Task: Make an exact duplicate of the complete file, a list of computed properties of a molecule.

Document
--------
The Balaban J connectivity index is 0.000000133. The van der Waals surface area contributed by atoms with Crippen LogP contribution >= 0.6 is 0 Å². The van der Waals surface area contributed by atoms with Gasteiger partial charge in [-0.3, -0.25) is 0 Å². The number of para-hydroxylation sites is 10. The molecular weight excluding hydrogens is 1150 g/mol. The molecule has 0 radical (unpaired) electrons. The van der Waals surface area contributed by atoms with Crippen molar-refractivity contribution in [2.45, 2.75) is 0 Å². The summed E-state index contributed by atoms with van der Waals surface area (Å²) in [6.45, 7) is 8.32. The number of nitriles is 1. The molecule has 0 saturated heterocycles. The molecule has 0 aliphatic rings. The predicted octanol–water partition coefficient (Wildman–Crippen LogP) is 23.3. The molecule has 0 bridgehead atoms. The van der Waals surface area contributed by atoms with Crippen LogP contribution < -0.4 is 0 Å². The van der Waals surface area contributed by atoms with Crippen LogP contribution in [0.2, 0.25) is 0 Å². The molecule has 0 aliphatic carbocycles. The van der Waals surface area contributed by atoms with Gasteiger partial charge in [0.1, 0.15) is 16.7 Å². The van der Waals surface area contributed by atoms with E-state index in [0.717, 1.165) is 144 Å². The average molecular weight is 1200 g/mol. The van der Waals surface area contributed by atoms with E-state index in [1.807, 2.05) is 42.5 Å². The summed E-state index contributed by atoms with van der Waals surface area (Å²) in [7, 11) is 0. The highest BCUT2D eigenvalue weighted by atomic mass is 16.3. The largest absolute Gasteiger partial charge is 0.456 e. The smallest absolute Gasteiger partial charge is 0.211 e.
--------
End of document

The Balaban J connectivity index is 0.000000133. The van der Waals surface area contributed by atoms with Crippen LogP contribution >= 0.6 is 0 Å². The van der Waals surface area contributed by atoms with Gasteiger partial charge in [-0.3, -0.25) is 0 Å². The number of para-hydroxylation sites is 10. The molecular weight excluding hydrogens is 1150 g/mol. The molecule has 0 radical (unpaired) electrons. The van der Waals surface area contributed by atoms with Crippen molar-refractivity contribution in [2.45, 2.75) is 0 Å². The summed E-state index contributed by atoms with van der Waals surface area (Å²) in [6.45, 7) is 8.32. The number of nitriles is 1. The molecule has 0 saturated heterocycles. The molecule has 0 aliphatic rings. The predicted octanol–water partition coefficient (Wildman–Crippen LogP) is 23.3. The molecule has 0 bridgehead atoms. The van der Waals surface area contributed by atoms with Crippen LogP contribution < -0.4 is 0 Å². The van der Waals surface area contributed by atoms with Crippen LogP contribution in [0.2, 0.25) is 0 Å². The molecule has 0 aliphatic carbocycles. The van der Waals surface area contributed by atoms with Gasteiger partial charge in [0.1, 0.15) is 16.7 Å². The van der Waals surface area contributed by atoms with E-state index in [0.717, 1.165) is 144 Å². The average molecular weight is 1200 g/mol. The van der Waals surface area contributed by atoms with E-state index in [1.807, 2.05) is 42.5 Å². The summed E-state index contributed by atoms with van der Waals surface area (Å²) in [7, 11) is 0. The highest BCUT2D eigenvalue weighted by atomic mass is 16.3. The largest absolute Gasteiger partial charge is 0.456 e. The smallest absolute Gasteiger partial charge is 0.211 e.